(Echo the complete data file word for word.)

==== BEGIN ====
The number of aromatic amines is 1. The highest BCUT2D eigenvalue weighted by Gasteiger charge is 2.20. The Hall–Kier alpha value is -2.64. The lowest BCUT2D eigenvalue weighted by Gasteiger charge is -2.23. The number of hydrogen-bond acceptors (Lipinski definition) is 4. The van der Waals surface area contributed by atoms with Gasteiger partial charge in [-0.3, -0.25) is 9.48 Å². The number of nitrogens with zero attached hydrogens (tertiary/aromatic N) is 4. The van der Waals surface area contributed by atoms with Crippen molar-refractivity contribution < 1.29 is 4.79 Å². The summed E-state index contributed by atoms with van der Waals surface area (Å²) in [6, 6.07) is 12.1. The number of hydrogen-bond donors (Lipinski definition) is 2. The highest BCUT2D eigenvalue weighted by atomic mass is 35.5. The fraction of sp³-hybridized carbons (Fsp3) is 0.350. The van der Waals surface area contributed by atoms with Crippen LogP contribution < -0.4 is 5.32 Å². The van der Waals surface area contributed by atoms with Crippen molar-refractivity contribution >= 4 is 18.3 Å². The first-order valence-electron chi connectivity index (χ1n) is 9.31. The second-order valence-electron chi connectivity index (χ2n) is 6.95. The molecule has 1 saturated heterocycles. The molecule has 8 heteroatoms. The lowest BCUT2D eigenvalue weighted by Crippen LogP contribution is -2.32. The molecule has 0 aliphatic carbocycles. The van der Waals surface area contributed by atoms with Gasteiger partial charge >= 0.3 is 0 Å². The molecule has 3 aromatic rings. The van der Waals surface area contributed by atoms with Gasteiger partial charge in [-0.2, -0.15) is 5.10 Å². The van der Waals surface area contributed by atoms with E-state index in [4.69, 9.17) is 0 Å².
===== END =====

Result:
The number of aromatic amines is 1. The highest BCUT2D eigenvalue weighted by Gasteiger charge is 2.20. The Hall–Kier alpha value is -2.64. The lowest BCUT2D eigenvalue weighted by Gasteiger charge is -2.23. The number of hydrogen-bond acceptors (Lipinski definition) is 4. The van der Waals surface area contributed by atoms with Gasteiger partial charge in [-0.3, -0.25) is 9.48 Å². The number of nitrogens with zero attached hydrogens (tertiary/aromatic N) is 4. The van der Waals surface area contributed by atoms with Crippen molar-refractivity contribution < 1.29 is 4.79 Å². The summed E-state index contributed by atoms with van der Waals surface area (Å²) in [6, 6.07) is 12.1. The number of hydrogen-bond donors (Lipinski definition) is 2. The highest BCUT2D eigenvalue weighted by atomic mass is 35.5. The fraction of sp³-hybridized carbons (Fsp3) is 0.350. The van der Waals surface area contributed by atoms with Crippen LogP contribution < -0.4 is 5.32 Å². The van der Waals surface area contributed by atoms with Crippen molar-refractivity contribution >= 4 is 18.3 Å². The first-order valence-electron chi connectivity index (χ1n) is 9.31. The second-order valence-electron chi connectivity index (χ2n) is 6.95. The molecule has 1 saturated heterocycles. The molecule has 8 heteroatoms. The lowest BCUT2D eigenvalue weighted by Crippen LogP contribution is -2.32. The molecule has 0 aliphatic carbocycles. The van der Waals surface area contributed by atoms with Gasteiger partial charge >= 0.3 is 0 Å². The molecule has 3 aromatic rings. The van der Waals surface area contributed by atoms with Gasteiger partial charge in [-0.2, -0.15) is 5.10 Å². The van der Waals surface area contributed by atoms with E-state index in [4.69, 9.17) is 0 Å².